Duke's relatively favorable circumstances also come from good timing, Trask says. "When this hit, we had just finished a very big cycle of construction. We had gone through an analysis a decade ago that said we hadn't done any significant building for the sciences for twenty years, for example. So we went ahead and did that building, we paid for it, and it didn't put a huge burden on the budget." By the time the Great Recession struck, "We had no holes in the ground. We had no buildings under construction that we didn't know how to pay for.
"Now, we'd love to get some capital projects going. And our ability to do that is going to be sorely tested over the next couple of years. Part of the reason is that people who might want to give you the money to do this don't have it either: It's not that universities have been selectively hammered in his economy. It's also clear to me that even if we get through this—and I think we will—what we have to understand is that the years of double-digit growth, double-digit earnings, aren't coming back anytime soon."
At a meeting of the faculty's Academic Council in late September, Trask said the university's decision to adjust its budget incrementally and over time might inadvertently signal something other than a sense of urgency. "People may begin to think the problem has solved itself. It has not."
That sober reality has meant that some things—but not all things—are changing in the way senior administrators see their roles. "The challenge in this job is always to try to make Duke a better place by innovating," says Provost Peter Lange, the university's chief academic officer for more than a decade and a political science professor. "That challenge changes when you have fewer resources overall. You have to start thinking about how you maintain that momentum. I happen to be a person who operates with a mindset that everything is a tradeoff. But now those tradeoffs become sharper."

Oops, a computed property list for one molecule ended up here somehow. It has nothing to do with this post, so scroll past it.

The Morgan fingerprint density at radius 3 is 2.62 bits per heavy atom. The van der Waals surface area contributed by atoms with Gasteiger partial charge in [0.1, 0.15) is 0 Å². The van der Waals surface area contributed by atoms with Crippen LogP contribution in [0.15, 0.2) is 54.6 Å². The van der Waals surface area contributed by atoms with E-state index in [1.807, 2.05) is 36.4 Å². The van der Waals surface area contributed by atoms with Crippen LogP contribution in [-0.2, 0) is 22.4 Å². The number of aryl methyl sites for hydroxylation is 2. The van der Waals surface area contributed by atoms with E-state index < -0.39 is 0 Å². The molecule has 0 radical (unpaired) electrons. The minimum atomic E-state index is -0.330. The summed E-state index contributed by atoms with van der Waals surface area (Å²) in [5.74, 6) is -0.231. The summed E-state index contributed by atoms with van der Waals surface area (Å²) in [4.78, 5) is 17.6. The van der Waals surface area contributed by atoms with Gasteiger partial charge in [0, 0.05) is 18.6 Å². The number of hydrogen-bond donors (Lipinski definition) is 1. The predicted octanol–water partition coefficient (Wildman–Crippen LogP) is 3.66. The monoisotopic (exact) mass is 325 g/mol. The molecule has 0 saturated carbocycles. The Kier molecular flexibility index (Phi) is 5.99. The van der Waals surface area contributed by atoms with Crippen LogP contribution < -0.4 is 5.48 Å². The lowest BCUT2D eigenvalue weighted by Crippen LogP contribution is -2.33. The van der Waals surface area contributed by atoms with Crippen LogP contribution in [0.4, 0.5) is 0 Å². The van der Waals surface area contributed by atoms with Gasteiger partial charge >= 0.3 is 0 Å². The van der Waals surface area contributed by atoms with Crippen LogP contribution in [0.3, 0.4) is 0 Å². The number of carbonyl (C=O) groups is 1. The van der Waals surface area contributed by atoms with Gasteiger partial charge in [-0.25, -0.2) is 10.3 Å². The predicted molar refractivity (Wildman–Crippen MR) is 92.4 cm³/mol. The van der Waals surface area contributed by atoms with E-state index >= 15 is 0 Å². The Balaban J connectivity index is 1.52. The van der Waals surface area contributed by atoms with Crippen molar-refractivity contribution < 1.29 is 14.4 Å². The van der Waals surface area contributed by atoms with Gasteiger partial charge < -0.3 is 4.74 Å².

The job always has required him to be learning constantly, "and in these times the amount of learning expands," he adds. "Each of us in the senior leadership has to have a fuller understanding of the whole university, not just of the part that we are directly responsible for. In this climate, interactions and interrelationships across the institution become more relevant."
For Lange, one of the most relevant concerns now is faculty renewal. "One thing I have been focusing on with the deans is trying to sustain a good turnover rate for faculty. How can you sustain a rate of renewal of your faculty when fewer of them are going to be offered jobs from other universities because the money isn't there, fewer of them are going to be attracted to retirement, and you're going to have fewer dollars to hire new faculty? If you take those things together, you can see a potential for stagnation of your faculty."
Duke's faculty hiring will be down this year compared with the last couple of years. Since recent years were unusually active, the current pace may not be all that different from historical norms. "The big opportunities are more likely to be at the junior level," Lange says. "There's much less hiring of junior faculty out there, so you can get access to those you may not have had access to before. And, of course, to the extent that you're still doing new things, that you're still innovating, that this still looks like an exciting place where morale is high and everybody is not hunkered down—well, you're just going to be more attractive to those faculty members."